Having read few vampire novels other than Christine Feehan’s, many of the plot elements within Dark Need hold a degree of fascination for me and I don’t know if it is because I am not well versed in this sub-genre or if it is truly gifted writing. I am willing to bet it’s the latter because, despite a difficult start, the presence of torture and lots of blood (which I am not fond of), a harsh hero, and a definite lack of romance, I was captured by this story and found it difficult to put down.
Samantha Brown is a homicide detective in Ft. Lauderdale and one tough cop. Years earlier she filed a complaint with Internal Affairs against her partner for sexual harassment and since that time the guys in the department look upon her as a tight ass who’s best left alone. Sam has hardened herself to the job, lives stringently by choice, and does everything in her power to not gain the attention of any man.
Lucan has walked the earth for seven centuries and served as the chief assassin to the Darkyn high lord for most of those years. He can shatter bones, tear flesh, and rend veins with a mere touch of his hands. It is rumored that he will kill and eat a man simply for annoying him. Determined that his service to the high lord is at an end, Lucan has relocated to the U.S. and is leader of the Darkyn community in the Ft. Lauderdale area. Many of the vampires in his area are pillars of respectability and believe he is drawing unwanted attention with his new outrageous nightclub. But Lucan believes he can’t have a more appropriate camouflage than a goth-themed tavern and dance hall – if one is to be a fiend, he might as well flaunt it, and he doesn’t even need a new wardrobe.
Lucan meets Sam when she investigates a murder near his club and he is stunned at her close resemblance to the woman he loved and buried two centuries ago. Within minutes Sam welcomes Lucan’s aggressive sexual advances despite the fact that she doesn’t really want to – or does she? My first true taste of Lucan’s character was during this episode when in frustration he calls Sam “you stupid bitch” while she can only think what a kind and gentle man he is. Yes, it was appalling but it wouldn’t have been as surprising had I read the first book of the series and known of Lucan’s ruthlessness as well as the pull of l’attrait, which draws willing donors to the Darkyn. However, his suitability as a hero is hard to imagine at any point in the book. Lucan is a coldhearted man who has killed repeatedly, often without justification, and appears beyond redemption as he uses anything in his way callously and without conscience.
But there was just something about this story that appealed to me despite its evil hero and the fact that a basically unromantic romance is a far second to the multi-faceted plot line. As Sam discovers that she is inexplicably drawn to Lucan again and again, I wondered if she was truly attracted to him or if he used his Darkyn abilities to force those feelings upon her and I think it was a combination of both. And yes, there were times that Lucan’s extreme bad boy personality drew me in but mostly I found myself fascinated that such a character, who broke nearly all the hero rules, was featured as a romance hero – period. But then I must ask the question “Is this more horror fiction than romance?” And did I really care?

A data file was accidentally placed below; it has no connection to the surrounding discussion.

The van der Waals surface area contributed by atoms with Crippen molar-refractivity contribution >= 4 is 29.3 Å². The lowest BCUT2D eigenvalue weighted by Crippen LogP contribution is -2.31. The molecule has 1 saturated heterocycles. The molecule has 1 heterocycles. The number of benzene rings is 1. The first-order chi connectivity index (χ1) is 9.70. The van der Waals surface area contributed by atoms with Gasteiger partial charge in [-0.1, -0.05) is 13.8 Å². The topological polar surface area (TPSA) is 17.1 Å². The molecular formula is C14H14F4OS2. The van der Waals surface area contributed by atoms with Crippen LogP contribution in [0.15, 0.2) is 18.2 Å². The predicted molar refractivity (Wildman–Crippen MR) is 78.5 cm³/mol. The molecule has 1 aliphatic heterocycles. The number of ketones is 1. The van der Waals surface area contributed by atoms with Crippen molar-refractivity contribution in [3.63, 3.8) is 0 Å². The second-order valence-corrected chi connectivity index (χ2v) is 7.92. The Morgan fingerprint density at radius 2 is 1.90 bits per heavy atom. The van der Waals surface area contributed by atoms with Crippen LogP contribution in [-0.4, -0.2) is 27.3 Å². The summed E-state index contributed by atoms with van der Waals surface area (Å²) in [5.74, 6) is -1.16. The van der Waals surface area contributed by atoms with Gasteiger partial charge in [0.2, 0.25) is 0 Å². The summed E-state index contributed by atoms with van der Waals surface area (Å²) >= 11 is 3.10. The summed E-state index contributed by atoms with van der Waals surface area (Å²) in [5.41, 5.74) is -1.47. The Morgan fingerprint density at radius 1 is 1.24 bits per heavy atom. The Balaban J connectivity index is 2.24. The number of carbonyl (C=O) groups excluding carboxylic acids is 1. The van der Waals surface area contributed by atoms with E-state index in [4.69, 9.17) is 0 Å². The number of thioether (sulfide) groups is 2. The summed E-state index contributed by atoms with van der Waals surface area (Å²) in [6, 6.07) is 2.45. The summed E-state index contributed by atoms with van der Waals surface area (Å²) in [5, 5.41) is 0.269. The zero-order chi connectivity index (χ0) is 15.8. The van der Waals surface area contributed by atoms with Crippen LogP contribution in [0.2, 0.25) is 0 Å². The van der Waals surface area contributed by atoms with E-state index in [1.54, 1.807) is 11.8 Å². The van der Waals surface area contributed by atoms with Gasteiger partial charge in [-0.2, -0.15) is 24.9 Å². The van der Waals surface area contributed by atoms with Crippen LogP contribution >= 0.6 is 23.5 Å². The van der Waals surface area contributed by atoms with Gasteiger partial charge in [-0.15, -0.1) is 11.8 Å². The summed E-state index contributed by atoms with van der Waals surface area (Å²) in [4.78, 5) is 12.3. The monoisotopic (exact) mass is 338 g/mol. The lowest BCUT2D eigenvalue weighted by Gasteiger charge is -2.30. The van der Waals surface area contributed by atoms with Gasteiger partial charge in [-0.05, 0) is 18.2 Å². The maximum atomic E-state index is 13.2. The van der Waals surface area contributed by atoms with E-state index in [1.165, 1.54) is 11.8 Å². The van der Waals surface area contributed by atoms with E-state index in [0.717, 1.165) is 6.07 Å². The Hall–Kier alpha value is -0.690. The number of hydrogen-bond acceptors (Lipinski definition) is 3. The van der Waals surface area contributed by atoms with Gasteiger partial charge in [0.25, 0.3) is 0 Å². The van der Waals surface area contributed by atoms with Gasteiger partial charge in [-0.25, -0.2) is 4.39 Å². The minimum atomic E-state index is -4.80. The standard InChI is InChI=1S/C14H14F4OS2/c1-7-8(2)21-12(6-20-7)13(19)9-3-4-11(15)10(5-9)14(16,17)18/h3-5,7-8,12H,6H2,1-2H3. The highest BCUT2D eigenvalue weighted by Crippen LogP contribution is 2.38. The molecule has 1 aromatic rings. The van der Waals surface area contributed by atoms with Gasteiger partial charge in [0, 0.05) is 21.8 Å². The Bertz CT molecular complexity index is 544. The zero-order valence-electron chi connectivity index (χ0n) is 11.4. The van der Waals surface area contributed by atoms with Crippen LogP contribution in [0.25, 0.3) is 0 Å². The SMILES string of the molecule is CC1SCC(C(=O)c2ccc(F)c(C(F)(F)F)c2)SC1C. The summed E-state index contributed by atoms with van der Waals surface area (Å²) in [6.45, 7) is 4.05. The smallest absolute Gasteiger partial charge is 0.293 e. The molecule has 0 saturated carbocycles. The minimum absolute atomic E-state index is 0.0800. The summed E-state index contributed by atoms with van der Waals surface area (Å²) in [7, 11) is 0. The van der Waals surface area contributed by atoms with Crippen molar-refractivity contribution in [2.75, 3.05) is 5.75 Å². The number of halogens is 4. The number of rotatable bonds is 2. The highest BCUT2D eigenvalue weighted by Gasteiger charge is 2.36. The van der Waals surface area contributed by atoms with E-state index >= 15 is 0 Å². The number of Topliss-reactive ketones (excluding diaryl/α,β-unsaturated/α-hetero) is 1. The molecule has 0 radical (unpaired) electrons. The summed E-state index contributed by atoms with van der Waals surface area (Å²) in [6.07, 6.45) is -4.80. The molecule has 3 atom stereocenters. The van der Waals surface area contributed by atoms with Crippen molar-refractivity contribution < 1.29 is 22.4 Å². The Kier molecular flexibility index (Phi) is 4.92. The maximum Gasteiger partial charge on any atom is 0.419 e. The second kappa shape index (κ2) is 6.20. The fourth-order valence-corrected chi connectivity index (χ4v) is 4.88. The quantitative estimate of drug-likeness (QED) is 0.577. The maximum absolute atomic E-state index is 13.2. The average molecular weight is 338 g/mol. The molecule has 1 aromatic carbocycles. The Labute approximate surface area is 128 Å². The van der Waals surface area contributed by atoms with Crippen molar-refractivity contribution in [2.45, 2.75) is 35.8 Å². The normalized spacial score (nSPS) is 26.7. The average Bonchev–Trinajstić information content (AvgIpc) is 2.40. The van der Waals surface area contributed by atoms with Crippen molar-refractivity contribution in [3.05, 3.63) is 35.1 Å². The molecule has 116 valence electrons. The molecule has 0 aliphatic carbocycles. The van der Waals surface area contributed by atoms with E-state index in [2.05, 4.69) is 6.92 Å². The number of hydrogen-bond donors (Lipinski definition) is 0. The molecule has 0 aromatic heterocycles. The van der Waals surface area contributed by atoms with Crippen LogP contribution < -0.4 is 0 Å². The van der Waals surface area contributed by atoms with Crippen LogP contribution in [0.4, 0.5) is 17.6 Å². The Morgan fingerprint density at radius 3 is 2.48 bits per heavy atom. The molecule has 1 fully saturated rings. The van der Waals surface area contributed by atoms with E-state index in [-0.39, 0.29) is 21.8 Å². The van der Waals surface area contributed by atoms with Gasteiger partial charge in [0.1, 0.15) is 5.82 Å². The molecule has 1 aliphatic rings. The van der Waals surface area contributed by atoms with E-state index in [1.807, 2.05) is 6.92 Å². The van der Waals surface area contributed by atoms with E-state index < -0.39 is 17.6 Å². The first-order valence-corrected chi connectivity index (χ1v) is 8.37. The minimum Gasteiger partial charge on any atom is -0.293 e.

It is easy for Lucan and Sam’s relationship to get lost in the tale of the Darkyn jockeying for positions of power within and defending themselves against those who seek to torture and kill their kind. Many characters from previous books play significant secondary roles with continuing story lines and simply put – this is not a stand-alone book. I relied heavily on the AAR reviews of the first two books to help me understand the plot intricacies and Darkyn jargon. I wanted to read more of Michael and Alexandra from the first book (If Angels Burn) and immediately bought their book and delved into it. It provided needed background as well as motivations of some of the primary characters such as Lucan. Fortunately its numerous descriptions of unimaginable torture are seldom seen in Dark Need.
Sam and Lucan’s attraction for one another was a mystery to me since I never saw much loving action. One particularly rough love scene had me wondering about Sam’s stability in pursuing a relationship that Lucan clearly demonstrates he doesn’t want. Dark Need is primarily Lucan’s story and although he evolves to some extent within these pages, his redemption remains questionable in my mind.
A short lived and unconvincing HEA was not a great concern to me since I don’t believe we have seen the last of Sam and Lucan. Lucan is intricately involved in the overall series plot and I doubt his character will be dropped. And I will continue to follow this series, which is quite a statement for me since I don’t favor violence or vampires. I was engrossed by this tale that made me question my romance requirements and had to ask myself again – was I reading romance? Maybe I just became a fan of a very well written horror series.